Putting our garden to sleep for the winter!

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wendaOur garden at the inns is hugely important to all of us – it’s like another member of the family. So this time of year, when we shut it down for the winter, is crucial – we have to make sure to take the right steps to protect it during the winter chill, without forgetting that it’s already time to prep it for spring!

I sat down with Wenda, our resident gardening guru, to find out exactly what it means to put the garden “to bed.”

“Basically, we clean up all the leaves, pull weeds, trim back everything so they won’t need cleaning up in the spring….anything that I have to divide or move, this is a good time to do it.”

Wenda also digs up all of the more tender plants and pots them for storage in the greenhouse. Finally, mulching is a huge part of the job, and one that she finds particularly satisfying.

“It looks clean and neat when you’re done with it; it’s like new carpet when you put mulch down!”

Once the garden is cleaned up, though, Wenda’s work still isn’t done – she still has a few hundred bulbs, fall blooms like tulips and daffodils that won’t bloom until spring, that must be planted now. A gardener’s work is never done in a beautiful place like San Juan Island!

Chef Molly is another member of the family to whom the garden is supremely important. We love having a farm-to-table approach as much as possible, and she can often be seen whipping up amazing sauces, jams, veggie dishes, and other culinary delights from ingredients she’s taken straight from the garden.

“I love having the garden there; to be able to go out and pick what I need is amazing,” she says. But when you decide to let your garden dictate your menu, it can present some unique challenges!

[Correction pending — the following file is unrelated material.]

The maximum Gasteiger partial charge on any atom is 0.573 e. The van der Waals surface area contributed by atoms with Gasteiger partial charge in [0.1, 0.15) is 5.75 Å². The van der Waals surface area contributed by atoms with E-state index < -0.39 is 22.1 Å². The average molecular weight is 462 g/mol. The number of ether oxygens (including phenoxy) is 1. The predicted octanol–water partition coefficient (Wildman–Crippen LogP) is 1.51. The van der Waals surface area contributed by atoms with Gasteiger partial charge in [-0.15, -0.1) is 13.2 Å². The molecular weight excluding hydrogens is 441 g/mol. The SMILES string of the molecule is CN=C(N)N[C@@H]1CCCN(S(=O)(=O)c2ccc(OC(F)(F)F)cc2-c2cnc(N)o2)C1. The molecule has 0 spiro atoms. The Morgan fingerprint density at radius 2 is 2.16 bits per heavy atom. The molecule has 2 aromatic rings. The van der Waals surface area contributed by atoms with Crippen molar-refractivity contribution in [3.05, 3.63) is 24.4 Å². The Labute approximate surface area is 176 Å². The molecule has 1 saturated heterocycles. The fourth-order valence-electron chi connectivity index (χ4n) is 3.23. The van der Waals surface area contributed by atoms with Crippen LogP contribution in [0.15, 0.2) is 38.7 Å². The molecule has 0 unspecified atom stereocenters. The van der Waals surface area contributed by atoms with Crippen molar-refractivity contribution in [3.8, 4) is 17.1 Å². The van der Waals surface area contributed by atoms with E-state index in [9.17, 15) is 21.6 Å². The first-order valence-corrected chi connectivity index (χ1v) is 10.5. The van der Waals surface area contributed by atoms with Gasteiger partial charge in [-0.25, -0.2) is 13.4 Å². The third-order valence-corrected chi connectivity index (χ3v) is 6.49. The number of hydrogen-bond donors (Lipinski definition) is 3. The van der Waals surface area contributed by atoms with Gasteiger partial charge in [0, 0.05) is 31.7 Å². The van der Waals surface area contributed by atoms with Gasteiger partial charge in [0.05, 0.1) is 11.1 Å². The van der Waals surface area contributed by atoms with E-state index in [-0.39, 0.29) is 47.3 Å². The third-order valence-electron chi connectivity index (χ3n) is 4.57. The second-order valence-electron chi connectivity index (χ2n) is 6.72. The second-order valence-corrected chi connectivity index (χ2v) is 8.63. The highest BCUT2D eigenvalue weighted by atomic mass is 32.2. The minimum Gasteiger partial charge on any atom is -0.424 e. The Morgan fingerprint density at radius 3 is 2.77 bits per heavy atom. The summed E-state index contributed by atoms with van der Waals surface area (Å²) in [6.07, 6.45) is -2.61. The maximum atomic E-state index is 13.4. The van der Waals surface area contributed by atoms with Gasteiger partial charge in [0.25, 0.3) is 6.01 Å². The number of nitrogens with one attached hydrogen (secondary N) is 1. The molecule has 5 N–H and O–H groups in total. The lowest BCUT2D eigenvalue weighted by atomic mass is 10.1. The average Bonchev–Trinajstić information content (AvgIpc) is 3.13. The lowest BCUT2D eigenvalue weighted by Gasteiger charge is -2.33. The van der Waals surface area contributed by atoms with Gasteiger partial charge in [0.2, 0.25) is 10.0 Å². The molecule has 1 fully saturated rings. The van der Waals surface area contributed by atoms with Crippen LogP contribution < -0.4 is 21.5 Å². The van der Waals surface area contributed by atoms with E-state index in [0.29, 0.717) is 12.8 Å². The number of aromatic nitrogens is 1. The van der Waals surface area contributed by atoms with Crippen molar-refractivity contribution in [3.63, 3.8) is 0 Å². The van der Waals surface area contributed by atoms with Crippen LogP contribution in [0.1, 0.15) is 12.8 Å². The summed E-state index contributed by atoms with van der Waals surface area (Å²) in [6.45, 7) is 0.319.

“One of the challenges I faced is using vegetables that I had never considered “breakfasty”,” Chef Molly told me. “Carrots are a good example of that.  One of my more creative uses is a carrot pancake syrup.  I also learned carrot tops are edible, so I made pesto with them.  I just used a straight substitution for the basil in my regular recipe.  I did the same thing with chives right around memorial day, when the spring crop started flowering. [Another] regular challenge here in the Pacific Northwest is to find a use for all your green tomatoes, as it’s rare for them ALL to ripen.  Last year I made about a gallon of green tomato chutney.  This year had a better ripening ratio, so I only had about 5 pounds of greenies.  I sliced, cornmeal breaded, and fried them.  I would serve them with creamy grits, collard greens, grilled ham, and a poached egg from Mossy Knoll Farm here on the island.”
Sounds delicious as always! Our eternal gratitude goes out to Molly and Wenda for making it so easy for us to have fresh produce on our table every day, all year round!

 

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